The Biotope Area Factor establishes that the development of new buildings requires a proportion of the area to be left as a green space. The BAF provides developers, architects and designers with clear but flexible guidelines on the portion of a plot of land that must be planted or provide other green space functions in terms of: improvement of the microclimate, urban cooling, sustainable drainage, improvement of natural habitats and enhancement of the quality of the residential environment. Specific solutions implemented in the BAF included: (i) greening of functional spaces (e.g. bike or bin sheds); (ii) planting trees and shrubs or, in smaller areas, climbing plants to create green walls; (iii) introducing green roofs; (iv) paving only on main routes and using permeable surfaces elsewhere.
These measures reduce radiation fluxes, provide shade, provide cooling effect inside buildings and outside, improve air and water quality, and improve storm-water run-off. The strength of the BAF concept is that it allows flexibility of the site design: the developer may decide what green space measures are applied, and where, as long as the required green space ratio is achieved.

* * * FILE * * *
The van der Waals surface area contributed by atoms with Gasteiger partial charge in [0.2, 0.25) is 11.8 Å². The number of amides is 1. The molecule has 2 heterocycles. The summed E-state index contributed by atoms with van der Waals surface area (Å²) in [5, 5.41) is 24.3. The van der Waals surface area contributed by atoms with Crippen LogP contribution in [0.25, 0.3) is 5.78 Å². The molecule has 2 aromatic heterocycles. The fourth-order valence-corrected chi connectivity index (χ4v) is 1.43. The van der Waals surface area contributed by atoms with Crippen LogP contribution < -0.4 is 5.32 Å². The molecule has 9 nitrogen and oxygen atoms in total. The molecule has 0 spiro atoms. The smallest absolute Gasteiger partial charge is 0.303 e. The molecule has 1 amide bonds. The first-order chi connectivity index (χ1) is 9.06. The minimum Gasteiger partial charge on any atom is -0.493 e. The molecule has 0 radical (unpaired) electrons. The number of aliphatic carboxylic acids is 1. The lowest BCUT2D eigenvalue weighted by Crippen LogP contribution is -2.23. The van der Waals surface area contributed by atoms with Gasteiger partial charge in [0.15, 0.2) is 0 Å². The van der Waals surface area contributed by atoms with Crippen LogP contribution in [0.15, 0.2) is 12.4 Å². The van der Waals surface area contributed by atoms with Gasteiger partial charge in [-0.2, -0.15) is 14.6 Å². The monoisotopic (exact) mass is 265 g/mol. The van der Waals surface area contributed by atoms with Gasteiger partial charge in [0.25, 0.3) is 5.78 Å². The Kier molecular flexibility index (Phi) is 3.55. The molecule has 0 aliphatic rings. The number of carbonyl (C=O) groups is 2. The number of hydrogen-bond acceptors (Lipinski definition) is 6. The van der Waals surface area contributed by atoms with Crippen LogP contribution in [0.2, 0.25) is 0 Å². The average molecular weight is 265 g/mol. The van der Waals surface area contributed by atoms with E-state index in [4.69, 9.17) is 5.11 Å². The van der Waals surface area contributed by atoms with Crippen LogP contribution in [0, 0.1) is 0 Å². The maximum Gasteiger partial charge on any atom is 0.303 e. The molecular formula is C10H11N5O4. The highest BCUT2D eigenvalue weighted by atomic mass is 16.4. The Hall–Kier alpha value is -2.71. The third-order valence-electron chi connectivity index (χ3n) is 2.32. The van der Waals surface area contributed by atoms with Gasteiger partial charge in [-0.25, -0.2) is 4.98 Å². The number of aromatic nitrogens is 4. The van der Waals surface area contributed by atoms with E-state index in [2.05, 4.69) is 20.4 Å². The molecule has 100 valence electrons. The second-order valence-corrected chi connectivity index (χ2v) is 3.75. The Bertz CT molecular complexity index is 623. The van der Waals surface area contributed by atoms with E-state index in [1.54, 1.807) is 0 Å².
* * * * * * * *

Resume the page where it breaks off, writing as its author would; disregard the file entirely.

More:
The BAF formula calculates the proportion of an area that needs to be green space: BAF = Ecologically Effective Surface Areas/Total Land Area. BAF targets depend on the specific uses of an area. Residential and public areas need to achieve a BAF target of 0.6 while commercial, business and administrative areas are requested to achieve a lower target of 0.30. Different types of green spaces are weighted differently according to their “ecological value”, based on evapotranspiration capacity, permeability, possibility to store rain water, relationship to soil functioning and provision of habitat for plants and animals. For example, the weighting of surfaces with vegetation unconnected to soil below is 0.5; that of surfaces with vegetation connected to soil below is 1.0 and that of green roofs is 0.7. The developers can thus use a wide range of options combining different areas with different types of surfaces for achieving the required standard.